So the 16-day partial shutdown of the federal government has been over 10 days since Congress got to the edge of yet another cliff and decided to run back to flat land.
Have you noticed how much better government's connection to our lives has improved since the vote?
Didn't think so.
To the contrary, no spending has been cut, the debt continues to soar and no one is being held accountable for some of the avoidable pain inflicted during the partial shutdown.
The unfolding of the Affordable Care Act has been a disaster. Most people can't even get on the website promoting this health care policy for all Americans, fewer are selecting it and some are finding out President Obama's promise that "if you want your doctor, you can keep your doctor" isn't necessarily true. Lots of other Americans are finding the promise of affordable premiums to be quite hollow, many reporting major increases.
Businesses, girding for health care premium disaster ahead, are revising hiring practices to get around Obamacare.
And this is just during the website phase. If the government can't roll out a website three years and millions of dollars in the making, what can we expect with the delivery of actual health care, which is much more complex?
And what was really accomplished by putting off big decisions yet another day and bowing down to a no-negotiations president? Nothing.
Everyone wants to assign winners and losers to these national debates. And while President Obama's approval ratings have dropped, most polls indicate Republicans who tried to stall Obamacare and get fundamental changes and cuts in federal spending are the big losers.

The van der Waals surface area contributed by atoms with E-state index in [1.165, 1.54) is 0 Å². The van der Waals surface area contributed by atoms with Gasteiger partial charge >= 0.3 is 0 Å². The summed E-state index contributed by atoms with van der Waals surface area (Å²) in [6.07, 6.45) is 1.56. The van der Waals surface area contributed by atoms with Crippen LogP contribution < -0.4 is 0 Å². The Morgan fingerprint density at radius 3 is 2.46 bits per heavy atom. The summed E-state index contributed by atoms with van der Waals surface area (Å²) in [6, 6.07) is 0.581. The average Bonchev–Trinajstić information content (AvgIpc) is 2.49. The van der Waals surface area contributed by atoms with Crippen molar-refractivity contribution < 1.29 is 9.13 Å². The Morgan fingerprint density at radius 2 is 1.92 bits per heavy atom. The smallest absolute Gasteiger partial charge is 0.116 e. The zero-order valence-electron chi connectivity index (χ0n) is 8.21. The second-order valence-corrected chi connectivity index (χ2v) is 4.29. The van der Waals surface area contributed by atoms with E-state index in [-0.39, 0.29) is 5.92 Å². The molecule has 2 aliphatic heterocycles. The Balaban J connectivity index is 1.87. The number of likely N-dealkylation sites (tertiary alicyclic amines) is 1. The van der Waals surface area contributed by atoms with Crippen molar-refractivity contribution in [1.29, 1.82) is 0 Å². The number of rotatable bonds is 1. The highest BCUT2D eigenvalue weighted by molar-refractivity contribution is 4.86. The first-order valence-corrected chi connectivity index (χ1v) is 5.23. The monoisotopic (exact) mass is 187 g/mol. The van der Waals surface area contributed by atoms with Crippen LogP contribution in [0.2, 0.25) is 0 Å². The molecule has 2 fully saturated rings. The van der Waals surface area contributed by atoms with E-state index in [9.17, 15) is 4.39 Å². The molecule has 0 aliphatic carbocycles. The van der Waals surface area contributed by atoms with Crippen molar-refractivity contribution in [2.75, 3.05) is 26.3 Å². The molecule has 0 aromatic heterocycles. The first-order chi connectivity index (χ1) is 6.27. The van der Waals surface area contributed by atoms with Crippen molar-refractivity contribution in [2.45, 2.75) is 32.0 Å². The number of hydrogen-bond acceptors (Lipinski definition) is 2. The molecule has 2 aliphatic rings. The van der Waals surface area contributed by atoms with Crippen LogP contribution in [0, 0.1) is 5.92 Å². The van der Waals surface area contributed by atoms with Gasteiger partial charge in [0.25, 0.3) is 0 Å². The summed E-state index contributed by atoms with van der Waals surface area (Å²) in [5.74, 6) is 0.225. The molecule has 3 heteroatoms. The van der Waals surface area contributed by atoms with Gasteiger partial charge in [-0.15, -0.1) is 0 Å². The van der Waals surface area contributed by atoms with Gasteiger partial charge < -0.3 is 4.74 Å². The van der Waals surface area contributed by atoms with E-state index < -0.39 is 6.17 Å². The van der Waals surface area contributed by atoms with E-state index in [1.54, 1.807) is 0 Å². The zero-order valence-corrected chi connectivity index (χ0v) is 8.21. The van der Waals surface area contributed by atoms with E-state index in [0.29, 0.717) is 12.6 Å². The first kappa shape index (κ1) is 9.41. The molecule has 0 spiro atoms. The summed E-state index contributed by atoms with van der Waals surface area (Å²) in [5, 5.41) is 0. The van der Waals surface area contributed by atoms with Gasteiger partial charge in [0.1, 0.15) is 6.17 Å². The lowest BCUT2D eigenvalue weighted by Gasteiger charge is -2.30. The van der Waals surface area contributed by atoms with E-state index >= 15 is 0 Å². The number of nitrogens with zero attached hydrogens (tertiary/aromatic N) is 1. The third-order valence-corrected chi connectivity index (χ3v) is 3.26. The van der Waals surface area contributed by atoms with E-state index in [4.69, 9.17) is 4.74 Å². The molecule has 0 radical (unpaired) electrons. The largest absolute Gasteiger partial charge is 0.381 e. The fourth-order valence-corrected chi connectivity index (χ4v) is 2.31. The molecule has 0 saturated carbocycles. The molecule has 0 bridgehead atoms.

We suspect that as enrolling in health care continues to be problematic and the bill comes due on paying for it in coming months, everyday Americans will find out they are the biggest losers. And for all their trouble, Americans will watch the debt we are leaving for the next generation continue to grow even as our economy shrinks from the Affordable Healthcare Act fallout.
All the while, the president and members of Congress won't be dealing with the new health care law, since they were granted exceptions. So, the cooks avoid the food and all the while the head chef is insisting how good it is for you. Sorry, but that's the height of arrogance and hypocrisy.
We've heard how the better course would have been to allow Obamacare to take effect without challenge and fail. But America is supposed to attack a problem that will effect a sixth of its economy by solving it, political popularity be damned.
The better course would have been to stall Obamacare's individual health insurance requirement and keep the positive parts of the measure such as health care coverage under family premiums up to age 26 and insurance guarantees for those with pre-existing conditions.
In the coming year, other health care reforms could have been made, such as selling of health insurance across state lines.
And by all means, the debt ceiling, raised $7 trillion since Obama took office, doesn't need to be raised any further. It needs to be cut.
It's time for this president to stop campaigning and start being a statesman who is willing to listen when there are ways to make an idea better. And it's time for all members of the House and Senate to drop the political gamesmanship and remember what they are elected to do solve problems for the good of all Americans.